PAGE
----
Born: Lancaster, Calif.
Education: I went to high school, and I did not complete college.
Biggest business challenge: The biggest challenge in business was deciding when to leave a company. The last company I left because I felt it was just going in the wrong direction. It’s always difficult to leave a place that you work because you typically love those you work with, and making that decision absent additional opportunities. That was the most difficult decision I had to make was leaving the people I loved to work with. I’ve become a better leader because I think I understand that when you decide the direction to take a company, there will be people that disagree with you. The penalty may be they leave. You have to understand what motivates people and that when the company changes direction, there will be people that disagree with it that will either be demotivated or will leave.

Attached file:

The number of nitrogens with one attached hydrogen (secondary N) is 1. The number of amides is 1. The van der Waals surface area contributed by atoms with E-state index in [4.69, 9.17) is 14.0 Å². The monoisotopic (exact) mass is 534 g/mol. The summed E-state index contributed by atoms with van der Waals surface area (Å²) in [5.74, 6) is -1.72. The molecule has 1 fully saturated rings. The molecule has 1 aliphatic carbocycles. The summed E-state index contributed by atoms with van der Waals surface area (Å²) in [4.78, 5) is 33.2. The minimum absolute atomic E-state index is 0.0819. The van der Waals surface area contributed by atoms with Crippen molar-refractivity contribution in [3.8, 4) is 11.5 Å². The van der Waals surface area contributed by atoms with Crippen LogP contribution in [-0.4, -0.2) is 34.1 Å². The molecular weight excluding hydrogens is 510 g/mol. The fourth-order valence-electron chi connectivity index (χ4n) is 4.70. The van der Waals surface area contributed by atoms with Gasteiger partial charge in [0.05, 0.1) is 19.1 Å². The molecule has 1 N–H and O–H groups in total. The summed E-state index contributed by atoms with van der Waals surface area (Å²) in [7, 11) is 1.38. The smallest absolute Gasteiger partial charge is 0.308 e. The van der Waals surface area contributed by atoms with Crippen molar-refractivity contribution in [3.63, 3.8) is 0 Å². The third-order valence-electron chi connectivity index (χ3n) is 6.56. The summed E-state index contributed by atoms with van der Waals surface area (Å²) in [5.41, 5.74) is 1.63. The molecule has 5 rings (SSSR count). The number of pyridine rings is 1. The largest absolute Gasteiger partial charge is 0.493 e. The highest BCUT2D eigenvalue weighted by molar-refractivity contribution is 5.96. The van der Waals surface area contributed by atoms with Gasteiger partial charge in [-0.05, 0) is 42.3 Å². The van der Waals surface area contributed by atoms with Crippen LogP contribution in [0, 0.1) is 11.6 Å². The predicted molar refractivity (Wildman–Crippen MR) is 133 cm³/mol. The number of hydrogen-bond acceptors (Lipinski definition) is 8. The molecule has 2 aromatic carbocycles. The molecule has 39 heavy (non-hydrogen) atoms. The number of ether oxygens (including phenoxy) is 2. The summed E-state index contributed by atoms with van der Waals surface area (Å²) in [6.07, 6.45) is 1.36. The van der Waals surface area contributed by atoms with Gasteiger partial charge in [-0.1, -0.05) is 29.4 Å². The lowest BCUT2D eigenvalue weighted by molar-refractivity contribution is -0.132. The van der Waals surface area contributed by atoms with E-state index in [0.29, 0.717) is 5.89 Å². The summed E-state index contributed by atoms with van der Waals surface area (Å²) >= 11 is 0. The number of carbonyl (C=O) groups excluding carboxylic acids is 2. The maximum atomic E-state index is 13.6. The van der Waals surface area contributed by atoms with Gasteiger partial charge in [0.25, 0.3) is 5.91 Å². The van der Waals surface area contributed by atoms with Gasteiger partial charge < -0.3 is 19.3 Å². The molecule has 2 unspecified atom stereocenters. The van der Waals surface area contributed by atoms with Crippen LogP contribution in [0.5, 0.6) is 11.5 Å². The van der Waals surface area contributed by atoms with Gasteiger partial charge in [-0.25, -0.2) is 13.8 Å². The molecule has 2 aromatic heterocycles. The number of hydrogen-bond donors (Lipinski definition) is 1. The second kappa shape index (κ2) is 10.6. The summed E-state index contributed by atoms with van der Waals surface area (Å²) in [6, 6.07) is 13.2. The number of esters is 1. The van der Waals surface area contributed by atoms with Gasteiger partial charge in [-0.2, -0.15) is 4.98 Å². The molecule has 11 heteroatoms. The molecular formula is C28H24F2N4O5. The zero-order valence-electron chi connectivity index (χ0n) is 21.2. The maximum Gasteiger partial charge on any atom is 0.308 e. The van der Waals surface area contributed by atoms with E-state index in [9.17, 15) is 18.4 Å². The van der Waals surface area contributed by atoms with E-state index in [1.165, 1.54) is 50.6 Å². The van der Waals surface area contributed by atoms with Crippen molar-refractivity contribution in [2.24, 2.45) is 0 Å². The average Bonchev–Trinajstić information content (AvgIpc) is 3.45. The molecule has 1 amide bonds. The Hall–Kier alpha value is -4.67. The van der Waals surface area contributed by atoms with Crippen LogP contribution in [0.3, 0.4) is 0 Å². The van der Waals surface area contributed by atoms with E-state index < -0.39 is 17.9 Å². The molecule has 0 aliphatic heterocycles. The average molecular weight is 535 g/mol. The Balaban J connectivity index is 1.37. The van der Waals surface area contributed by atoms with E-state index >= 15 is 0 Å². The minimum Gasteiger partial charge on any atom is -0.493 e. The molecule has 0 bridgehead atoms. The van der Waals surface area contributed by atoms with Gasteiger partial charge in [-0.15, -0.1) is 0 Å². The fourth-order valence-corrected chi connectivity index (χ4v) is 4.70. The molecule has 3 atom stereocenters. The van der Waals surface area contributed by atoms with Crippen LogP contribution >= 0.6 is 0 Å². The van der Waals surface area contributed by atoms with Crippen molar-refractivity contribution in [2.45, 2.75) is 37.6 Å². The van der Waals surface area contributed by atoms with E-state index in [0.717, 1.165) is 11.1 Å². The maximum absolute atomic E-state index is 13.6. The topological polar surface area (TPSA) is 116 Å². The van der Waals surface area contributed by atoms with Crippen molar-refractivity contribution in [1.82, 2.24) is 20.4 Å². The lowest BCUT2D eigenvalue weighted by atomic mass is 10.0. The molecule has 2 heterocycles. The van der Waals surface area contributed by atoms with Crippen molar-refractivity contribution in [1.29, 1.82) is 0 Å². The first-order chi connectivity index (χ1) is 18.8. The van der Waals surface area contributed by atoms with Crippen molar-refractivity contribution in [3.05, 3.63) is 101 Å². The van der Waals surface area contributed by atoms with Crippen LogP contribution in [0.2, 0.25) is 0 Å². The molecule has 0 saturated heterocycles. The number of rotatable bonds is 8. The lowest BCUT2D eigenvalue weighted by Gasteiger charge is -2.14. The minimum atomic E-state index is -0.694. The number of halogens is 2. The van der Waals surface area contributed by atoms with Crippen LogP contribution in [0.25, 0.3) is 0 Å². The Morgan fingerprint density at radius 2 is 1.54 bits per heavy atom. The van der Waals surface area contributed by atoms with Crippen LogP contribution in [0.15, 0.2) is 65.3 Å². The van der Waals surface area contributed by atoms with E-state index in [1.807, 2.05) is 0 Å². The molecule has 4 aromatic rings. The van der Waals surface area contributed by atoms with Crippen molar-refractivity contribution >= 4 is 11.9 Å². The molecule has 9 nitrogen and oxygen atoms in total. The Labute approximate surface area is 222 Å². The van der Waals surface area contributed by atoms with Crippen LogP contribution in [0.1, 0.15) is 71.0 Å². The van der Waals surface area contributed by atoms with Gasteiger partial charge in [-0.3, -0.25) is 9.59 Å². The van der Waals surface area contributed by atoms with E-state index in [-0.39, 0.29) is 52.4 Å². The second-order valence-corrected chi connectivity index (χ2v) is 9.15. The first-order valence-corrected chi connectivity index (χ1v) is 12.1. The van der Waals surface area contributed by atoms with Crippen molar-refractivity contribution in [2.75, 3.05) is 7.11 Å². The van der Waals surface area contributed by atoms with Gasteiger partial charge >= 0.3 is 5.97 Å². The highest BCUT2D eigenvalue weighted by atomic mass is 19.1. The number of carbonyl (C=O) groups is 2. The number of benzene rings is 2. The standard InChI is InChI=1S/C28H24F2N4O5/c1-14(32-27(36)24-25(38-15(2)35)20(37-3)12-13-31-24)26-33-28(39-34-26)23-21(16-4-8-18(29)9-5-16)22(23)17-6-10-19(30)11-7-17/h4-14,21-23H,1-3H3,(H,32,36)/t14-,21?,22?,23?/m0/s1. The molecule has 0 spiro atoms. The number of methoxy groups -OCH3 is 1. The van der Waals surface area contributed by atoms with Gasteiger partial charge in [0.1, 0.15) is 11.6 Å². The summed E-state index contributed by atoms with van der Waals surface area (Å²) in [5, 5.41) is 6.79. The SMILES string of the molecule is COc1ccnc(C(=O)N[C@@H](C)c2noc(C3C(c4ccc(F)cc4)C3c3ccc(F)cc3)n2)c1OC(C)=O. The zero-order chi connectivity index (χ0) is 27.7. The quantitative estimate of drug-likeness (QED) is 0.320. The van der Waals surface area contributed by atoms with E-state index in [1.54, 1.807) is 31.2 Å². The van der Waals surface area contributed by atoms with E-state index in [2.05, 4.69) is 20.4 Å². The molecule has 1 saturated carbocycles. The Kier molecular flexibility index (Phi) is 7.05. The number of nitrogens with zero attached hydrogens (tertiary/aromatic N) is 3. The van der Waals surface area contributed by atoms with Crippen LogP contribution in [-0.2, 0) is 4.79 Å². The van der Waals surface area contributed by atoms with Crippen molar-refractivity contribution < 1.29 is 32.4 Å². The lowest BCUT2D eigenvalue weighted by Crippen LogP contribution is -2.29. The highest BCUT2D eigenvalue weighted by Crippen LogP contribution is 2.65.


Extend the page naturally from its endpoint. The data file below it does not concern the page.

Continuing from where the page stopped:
Most important business lesson learned: Never run out of cash. If you do that, you’re OK.
Whom do you admire most in life?
The leader I admire most in history is [Abraham] Lincoln because I’ve read a lot about the tremendous adversity he faced and how he was able to effectively be a great manager during a time of incredible difficulty. I think the mark of a good leader is not someone who can be successful in an easy environment or easy market it’s who can be successful when it’s really tough, and he had a really tough assignment.
What’s your favorite board game and why?
Chess, because you have to think many moves ahead and I think a good business leader plays chess, not checkers.
Monson on technology: Any business, regardless of what you do, you better be thinking about technology, because often, that will make the difference long term between winning and losing. It plays a crucial part of any company. You can either be a leader or a follower in technology, and I believe if you look at companies, typically the ones that are more successful than others have improved technology faster.